The Golden Rule (or some variation of it) seems to be very widespread among religions.
What if the Golden Rule also made scientific sense?
I had an interesting discussion yesterday with my friend Gina Del Vecchio (sorry, no link at present — will update later if one becomes available) spanning many topics, including e.g. Schumacher’s “Small is Beautiful — Economics as if People Mattered”.
The central theme was — somewhat oversimplified — the interplay between individual behavior and social order. I continued to think about the discussion for many hours afterwards, throughout the night and I continue to think about it today. I have come up with a new way of expressing what upon reflection seems to simply be a modern-day variation of the Golden Rule … albeit expressed somewhat negatively:
Your Life is My Problem
I think there are two kinds of people: Those who affirm this as a maxim governing their own behavior, and those who deny this as in any way related to their own way of thinking and/or behaving.
Personally, when I think about my own behavior, I usually feel better about it when I follow this maxim than I do when I neglect it. The only cases where I seem to be conflicted is when my own survival seems to come at the cost of some other being (or vice versa — but that is also true generally, not just with respect to this maxim).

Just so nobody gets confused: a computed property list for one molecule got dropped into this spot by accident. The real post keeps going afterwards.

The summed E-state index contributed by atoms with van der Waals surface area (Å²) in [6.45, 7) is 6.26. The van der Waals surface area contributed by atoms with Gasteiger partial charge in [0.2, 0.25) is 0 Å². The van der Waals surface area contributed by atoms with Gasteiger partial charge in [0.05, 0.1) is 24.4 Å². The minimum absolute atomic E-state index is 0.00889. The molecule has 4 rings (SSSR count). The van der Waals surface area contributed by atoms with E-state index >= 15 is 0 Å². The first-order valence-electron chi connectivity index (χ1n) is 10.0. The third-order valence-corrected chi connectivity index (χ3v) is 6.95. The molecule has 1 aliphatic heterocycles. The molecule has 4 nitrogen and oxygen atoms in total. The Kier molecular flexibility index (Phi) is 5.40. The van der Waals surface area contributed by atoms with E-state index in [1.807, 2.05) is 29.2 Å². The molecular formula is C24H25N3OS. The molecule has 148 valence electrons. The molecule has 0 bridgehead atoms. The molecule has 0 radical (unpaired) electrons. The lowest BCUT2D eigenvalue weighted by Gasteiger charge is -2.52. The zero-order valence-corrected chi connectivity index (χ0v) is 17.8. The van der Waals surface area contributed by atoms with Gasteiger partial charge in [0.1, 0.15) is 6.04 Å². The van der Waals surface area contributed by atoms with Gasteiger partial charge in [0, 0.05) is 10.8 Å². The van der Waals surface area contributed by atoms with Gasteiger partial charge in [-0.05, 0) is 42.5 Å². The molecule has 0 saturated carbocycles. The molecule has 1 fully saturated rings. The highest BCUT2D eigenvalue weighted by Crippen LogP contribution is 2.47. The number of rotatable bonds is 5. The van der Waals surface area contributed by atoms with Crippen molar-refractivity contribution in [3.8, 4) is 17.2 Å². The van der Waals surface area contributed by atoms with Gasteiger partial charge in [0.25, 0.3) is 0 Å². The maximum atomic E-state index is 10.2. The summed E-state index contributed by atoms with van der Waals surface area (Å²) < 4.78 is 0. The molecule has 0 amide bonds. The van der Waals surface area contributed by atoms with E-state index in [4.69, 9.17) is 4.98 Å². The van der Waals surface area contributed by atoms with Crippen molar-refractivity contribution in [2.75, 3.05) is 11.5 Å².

Let me give a simple example of how this maxim seems to make scientific sense.
There has lately been talk about bees. Some people say some species of bees are in danger of going extinct. This is considered dangerous, not only because there are people who like bees themselves, but also because the bees are crucial for the entire global ecosystem: They pollinate many plants — including not only beautiful flowers but also the crops we need for survival of our own species. Therefore, the life of bees is (also) my problem.
So are the piles of trash, nuclear waste, and oil spills. So is global warming, and also the homeless person freezing out in the cold. Whenever I say about any of these things “that’s not my problem”, then I feel worse… — but I don’t like feeling bad.
In order for me to feel good, or at least better than otherwise, I need to keep in mind that your life is my problem after all… — and whenever I do that, I’m winning my religion!